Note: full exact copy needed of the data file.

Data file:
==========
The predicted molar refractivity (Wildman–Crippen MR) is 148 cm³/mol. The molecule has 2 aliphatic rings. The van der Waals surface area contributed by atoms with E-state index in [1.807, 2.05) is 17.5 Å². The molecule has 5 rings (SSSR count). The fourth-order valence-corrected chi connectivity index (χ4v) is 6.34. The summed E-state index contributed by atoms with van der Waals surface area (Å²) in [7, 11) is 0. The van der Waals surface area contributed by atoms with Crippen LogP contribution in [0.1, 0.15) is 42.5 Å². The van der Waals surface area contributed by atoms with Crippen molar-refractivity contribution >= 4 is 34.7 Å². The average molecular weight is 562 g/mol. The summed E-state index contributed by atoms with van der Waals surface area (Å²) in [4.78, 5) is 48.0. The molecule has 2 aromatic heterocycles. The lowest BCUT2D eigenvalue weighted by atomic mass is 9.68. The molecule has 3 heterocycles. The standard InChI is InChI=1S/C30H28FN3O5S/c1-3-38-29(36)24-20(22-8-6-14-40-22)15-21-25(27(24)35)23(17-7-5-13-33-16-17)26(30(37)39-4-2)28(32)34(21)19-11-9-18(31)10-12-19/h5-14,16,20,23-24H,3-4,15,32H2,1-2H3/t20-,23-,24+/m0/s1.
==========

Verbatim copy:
The predicted molar refractivity (Wildman–Crippen MR) is 148 cm³/mol. The molecule has 2 aliphatic rings. The van der Waals surface area contributed by atoms with E-state index in [1.807, 2.05) is 17.5 Å². The molecule has 5 rings (SSSR count). The fourth-order valence-corrected chi connectivity index (χ4v) is 6.34. The summed E-state index contributed by atoms with van der Waals surface area (Å²) in [7, 11) is 0. The van der Waals surface area contributed by atoms with Crippen LogP contribution in [0.1, 0.15) is 42.5 Å². The van der Waals surface area contributed by atoms with Crippen molar-refractivity contribution >= 4 is 34.7 Å². The average molecular weight is 562 g/mol. The summed E-state index contributed by atoms with van der Waals surface area (Å²) in [4.78, 5) is 48.0. The molecule has 2 aromatic heterocycles. The lowest BCUT2D eigenvalue weighted by atomic mass is 9.68. The molecule has 3 heterocycles. The standard InChI is InChI=1S/C30H28FN3O5S/c1-3-38-29(36)24-20(22-8-6-14-40-22)15-21-25(27(24)35)23(17-7-5-13-33-16-17)26(30(37)39-4-2)28(32)34(21)19-11-9-18(31)10-12-19/h5-14,16,20,23-24H,3-4,15,32H2,1-2H3/t20-,23-,24+/m0/s1.